Base Liberty and seeing the family
"They're the ones I want. They're the strugglers; they've had to cope with adversity"
-Col. John W Ripley, US Marine Corps
As I have mentioned, Boot Camp is its own separate reality. From the first day on, you
are pushed, prodded and tormented at levels that you never knew existed.
You end up more tired than should be humanly possible, more sore than many
people have ever had to be and prouder than you ever have been before.
(My answer to my mom to the question "How are you doing?" was "There
isn't a place on me that doesn't hurt." No, that wasn't an exaggeration)
Now imagine how difficult it is to adjust to the fact that you have
earned the title of Marine and that you are going to graduate.
On the Thursday morning before Graduation, we get
to put on a little show for the parents, family and friends that came out
to see us. We go on a little Motivational run. It goes for
five miles and involves the whole Company. A five-mile run may sound like an odd thing to be motivated about, but Marines aren't known for their sanity. Just remember that the five
mile run was one of the milestones we were looking forward to. It meant that we were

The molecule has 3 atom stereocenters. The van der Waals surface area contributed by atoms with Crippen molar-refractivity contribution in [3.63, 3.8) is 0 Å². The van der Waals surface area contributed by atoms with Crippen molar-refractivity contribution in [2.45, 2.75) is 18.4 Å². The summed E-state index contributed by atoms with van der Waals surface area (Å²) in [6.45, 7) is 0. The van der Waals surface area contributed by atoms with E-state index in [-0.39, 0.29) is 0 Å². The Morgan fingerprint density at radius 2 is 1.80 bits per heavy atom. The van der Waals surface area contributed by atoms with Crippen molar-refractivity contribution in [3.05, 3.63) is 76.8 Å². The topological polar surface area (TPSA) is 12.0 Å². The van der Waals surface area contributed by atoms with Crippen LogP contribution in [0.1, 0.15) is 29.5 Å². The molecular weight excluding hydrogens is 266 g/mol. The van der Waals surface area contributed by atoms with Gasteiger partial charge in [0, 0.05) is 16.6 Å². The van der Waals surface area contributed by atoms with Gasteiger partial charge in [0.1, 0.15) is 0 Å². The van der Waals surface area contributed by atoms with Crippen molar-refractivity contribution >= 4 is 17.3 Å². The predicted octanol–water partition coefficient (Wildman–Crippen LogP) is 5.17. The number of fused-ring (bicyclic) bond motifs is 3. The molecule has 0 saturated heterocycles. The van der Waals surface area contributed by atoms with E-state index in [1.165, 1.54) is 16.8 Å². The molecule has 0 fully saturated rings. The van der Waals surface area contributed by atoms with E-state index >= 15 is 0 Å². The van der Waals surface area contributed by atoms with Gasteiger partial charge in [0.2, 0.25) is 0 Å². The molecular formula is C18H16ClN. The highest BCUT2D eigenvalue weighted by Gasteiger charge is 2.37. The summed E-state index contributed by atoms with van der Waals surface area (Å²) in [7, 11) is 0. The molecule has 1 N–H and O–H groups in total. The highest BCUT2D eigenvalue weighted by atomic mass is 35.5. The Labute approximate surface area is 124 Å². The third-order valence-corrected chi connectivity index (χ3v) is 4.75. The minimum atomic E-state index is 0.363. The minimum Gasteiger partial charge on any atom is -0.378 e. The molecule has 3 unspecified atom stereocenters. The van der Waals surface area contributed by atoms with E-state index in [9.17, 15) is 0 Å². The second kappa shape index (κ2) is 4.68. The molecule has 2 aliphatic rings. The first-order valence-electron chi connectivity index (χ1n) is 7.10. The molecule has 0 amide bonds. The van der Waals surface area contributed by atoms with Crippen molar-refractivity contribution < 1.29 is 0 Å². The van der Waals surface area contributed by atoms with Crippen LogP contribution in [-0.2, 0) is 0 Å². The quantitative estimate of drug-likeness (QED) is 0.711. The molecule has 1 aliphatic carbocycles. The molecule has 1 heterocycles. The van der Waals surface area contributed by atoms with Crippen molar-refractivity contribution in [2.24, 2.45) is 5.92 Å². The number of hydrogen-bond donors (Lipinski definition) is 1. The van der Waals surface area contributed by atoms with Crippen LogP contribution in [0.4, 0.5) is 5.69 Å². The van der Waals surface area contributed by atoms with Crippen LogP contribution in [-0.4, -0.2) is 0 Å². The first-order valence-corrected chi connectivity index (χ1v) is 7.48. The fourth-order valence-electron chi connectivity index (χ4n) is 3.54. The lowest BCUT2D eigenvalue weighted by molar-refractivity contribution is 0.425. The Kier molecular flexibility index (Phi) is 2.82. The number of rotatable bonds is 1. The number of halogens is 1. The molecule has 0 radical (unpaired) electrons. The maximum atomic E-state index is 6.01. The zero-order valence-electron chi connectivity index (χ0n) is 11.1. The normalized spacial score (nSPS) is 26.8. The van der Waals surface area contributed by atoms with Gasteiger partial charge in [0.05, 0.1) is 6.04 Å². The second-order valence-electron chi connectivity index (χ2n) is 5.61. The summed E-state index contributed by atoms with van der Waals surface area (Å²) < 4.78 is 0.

that much closer to graduation.
Our guests were waiting for us out on the parade
deck. We ran up to them, then came to a stop. We could see
cameras flashing at us and we felt anticipation build. Then we heard
the commands that we were waiting for.
"FORWARD...MARCH! DOUBLE TIME...MARCH!!!"
Then it began. We ran through the whole base
and got a rather scenic trip. We were calling out cadence as loud
as we could and making ourselves heard. We knew that we were almost
going home and felt the euphoria kick in. We made it back to where
our families were waiting for us about forty minutes later. I wasn't
even winded from the run, just covered in sweat. We were marched
back to the squad bay to shower and told to change over into our Deltas.
It was time for us to be turned loose on the base.
Base liberty is very disorienting for the new
Marine. You dream about it, you see other Marines enjoy it while
you are still a lowly recruit and you begin to make plans on what you are
going to do when you get it. It's shocking when you finally are allowed
to wander on your own. You can go where you want on base, the Drill
Instructors smile and congratulate you and you finally see women for the
first time in several months (Definitely one of the highlights).
My parents were waiting for me when we were dismissed
for the day. I gave them the whirlwind tour. Not too much
was a real shock to them; my father's a retired Officer and my mom loves
the kind of PT that Marines do. I showed them all the obstacles that
we had to face, the places that we had classes and everything else that
we could do in the short amount of time.
Lunch was in a restaurant that was set aside for
us. Much to the delight of my caffeine-deprived bloodstream, I had
the first cup of coffee that I had been allowed for several months.
All of the effort and sweat that we put into for the last few months was
finally showing us some results.
We had to go back to the barracks at 1630. There were preparations to make for tomorrow, and we had to be sure that everything was set up correctly. It was one of those rare days when all was right in the world.